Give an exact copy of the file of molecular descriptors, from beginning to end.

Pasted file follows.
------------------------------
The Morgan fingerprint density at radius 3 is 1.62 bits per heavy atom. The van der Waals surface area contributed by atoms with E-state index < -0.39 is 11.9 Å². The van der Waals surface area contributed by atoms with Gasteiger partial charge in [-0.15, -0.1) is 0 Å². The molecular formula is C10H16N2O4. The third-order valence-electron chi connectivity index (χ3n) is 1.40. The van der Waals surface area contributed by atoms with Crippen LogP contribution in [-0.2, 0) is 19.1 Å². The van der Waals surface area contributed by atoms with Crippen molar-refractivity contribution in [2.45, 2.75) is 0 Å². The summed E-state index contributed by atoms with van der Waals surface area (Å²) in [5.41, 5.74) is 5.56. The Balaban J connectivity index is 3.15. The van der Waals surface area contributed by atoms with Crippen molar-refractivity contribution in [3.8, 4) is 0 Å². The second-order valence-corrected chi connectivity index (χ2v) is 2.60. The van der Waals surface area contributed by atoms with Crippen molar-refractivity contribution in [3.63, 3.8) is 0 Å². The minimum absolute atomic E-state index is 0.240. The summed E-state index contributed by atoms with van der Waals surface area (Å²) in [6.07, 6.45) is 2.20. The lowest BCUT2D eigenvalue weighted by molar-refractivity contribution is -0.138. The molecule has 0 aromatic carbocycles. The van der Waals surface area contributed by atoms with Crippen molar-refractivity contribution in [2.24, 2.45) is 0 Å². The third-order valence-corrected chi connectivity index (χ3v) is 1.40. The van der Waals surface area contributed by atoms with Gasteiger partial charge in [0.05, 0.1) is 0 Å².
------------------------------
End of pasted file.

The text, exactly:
The Morgan fingerprint density at radius 3 is 1.62 bits per heavy atom. The van der Waals surface area contributed by atoms with E-state index < -0.39 is 11.9 Å². The van der Waals surface area contributed by atoms with Gasteiger partial charge in [-0.15, -0.1) is 0 Å². The molecular formula is C10H16N2O4. The third-order valence-electron chi connectivity index (χ3n) is 1.40. The van der Waals surface area contributed by atoms with Crippen LogP contribution in [-0.2, 0) is 19.1 Å². The van der Waals surface area contributed by atoms with Crippen molar-refractivity contribution in [2.45, 2.75) is 0 Å². The summed E-state index contributed by atoms with van der Waals surface area (Å²) in [5.41, 5.74) is 5.56. The Balaban J connectivity index is 3.15. The van der Waals surface area contributed by atoms with Crippen molar-refractivity contribution in [3.8, 4) is 0 Å². The second-order valence-corrected chi connectivity index (χ2v) is 2.60. The van der Waals surface area contributed by atoms with Crippen molar-refractivity contribution in [3.63, 3.8) is 0 Å². The minimum absolute atomic E-state index is 0.240. The summed E-state index contributed by atoms with van der Waals surface area (Å²) in [6.07, 6.45) is 2.20. The lowest BCUT2D eigenvalue weighted by molar-refractivity contribution is -0.138. The molecule has 0 aromatic carbocycles. The van der Waals surface area contributed by atoms with Crippen molar-refractivity contribution in [2.24, 2.45) is 0 Å². The third-order valence-corrected chi connectivity index (χ3v) is 1.40. The van der Waals surface area contributed by atoms with Gasteiger partial charge in [0.05, 0.1) is 0 Å².